I am the first to admit that I am not particularly good at “going with the flow.” I may not be fond of schedules (being over-scheduled actually makes me cranky), but I do like to know what to expect in any given situation. And the reason I want to know what to expect is so that I can prepare for it, fully and meticulously. Being prepared makes me feel as if I’m on top of things, and secure in the knowledge that I’ll be able to handle whatever situation happens to arise. Trust me, I would have made an amazing Boy Scout.
When I’m going to be spending the night at a hotel, I bring along a box fan, a pillow and a night light, just so I can be sure of getting a good night’s sleep. (I can only sleep on a soft pillow, the night light helps me find my way to the bathroom in the middle of the night, and the box fan drowns out the sounds of my husband’s snoring.) I don’t set foot on an airplane without a carry-on containing food and water (I was once stuck on a runway for five hours), a light sweater in case they turn up the AC, and a couple of crossword puzzles to pass the time. The trunk of my car is packed with emergency essentials, including a pair of comfortable walking shoes just in case the car breaks down and I have to walk to the nearest gas station. One way or another, I like to be prepared.
The problem is that there is so much in my life that I can’t possibly prepare for, and when that happens, I tend to get very anxious. For example, I didn’t plan to spend last month dealing with complicated dental problems, but that’s exactly what happened. And the situation was made even worse because I was never exactly sure what to expect at each office visit, which left me feeling completely unprepared and unsure of my ability to cope. That meant I spent a lot of time and energy in these past few weeks worrying and fretting about dental procedures that weren’t even all that bad when I actually had them done.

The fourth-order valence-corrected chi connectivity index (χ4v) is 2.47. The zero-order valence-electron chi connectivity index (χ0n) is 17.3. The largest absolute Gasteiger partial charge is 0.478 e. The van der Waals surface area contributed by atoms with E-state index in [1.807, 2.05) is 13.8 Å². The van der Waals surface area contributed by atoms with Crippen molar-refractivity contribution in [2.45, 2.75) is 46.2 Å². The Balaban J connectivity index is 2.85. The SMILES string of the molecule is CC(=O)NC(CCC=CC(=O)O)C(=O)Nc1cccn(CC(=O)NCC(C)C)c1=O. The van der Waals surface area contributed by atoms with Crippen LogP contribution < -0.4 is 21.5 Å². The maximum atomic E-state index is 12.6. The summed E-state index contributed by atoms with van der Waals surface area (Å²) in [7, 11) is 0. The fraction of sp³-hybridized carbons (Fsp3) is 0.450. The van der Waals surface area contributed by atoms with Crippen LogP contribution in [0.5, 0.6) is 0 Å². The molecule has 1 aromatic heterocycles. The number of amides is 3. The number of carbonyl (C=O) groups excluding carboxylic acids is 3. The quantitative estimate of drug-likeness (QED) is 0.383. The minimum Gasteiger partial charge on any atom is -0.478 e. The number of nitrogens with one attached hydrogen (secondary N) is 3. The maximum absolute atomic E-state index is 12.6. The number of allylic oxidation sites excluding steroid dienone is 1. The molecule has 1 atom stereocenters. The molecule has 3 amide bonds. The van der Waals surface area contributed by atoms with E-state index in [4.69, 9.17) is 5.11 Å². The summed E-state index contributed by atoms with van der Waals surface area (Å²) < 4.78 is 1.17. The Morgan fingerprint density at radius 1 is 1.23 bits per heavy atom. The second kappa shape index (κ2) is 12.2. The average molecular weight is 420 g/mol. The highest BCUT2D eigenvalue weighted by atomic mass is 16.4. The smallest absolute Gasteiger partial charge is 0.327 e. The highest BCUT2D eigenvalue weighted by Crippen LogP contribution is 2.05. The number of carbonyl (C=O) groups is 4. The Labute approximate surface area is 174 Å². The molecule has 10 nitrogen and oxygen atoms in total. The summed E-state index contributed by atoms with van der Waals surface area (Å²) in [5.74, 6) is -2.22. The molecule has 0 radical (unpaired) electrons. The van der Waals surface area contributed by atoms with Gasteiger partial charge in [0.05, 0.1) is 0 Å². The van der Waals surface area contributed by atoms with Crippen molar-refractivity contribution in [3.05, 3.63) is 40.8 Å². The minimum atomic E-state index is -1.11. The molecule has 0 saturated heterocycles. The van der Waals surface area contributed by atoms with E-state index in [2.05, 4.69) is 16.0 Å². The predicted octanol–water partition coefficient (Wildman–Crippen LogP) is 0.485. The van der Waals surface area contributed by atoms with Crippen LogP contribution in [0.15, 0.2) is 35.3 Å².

I may be almost sixty, but there are still many things I hope to learn in this life. And one of the biggest lessons I’m hoping to learn is how to let go of my belief that I can actually anticipate and prepare for all the problems that come my way. Because I realize that my obsession with being prepared is really just a way of trying to stay in control, and there is always going to be a portion of my life that is absolutely beyond my control. And just like everyone else in the world, I need to find a way to come to terms with that.
A good first step, I suppose, is focusing on the things that I can control (I will always travel with at least a fan and a pillow) and trying hard not to think so much about the things I can’t control. An even better step might be to remind myself that I am stronger and more resilient than I think I am, and that I am also resourceful enough to find solutions to problems when and if they present themselves. Because if I can remember that, then it’s so much easier to just let go of all the rest.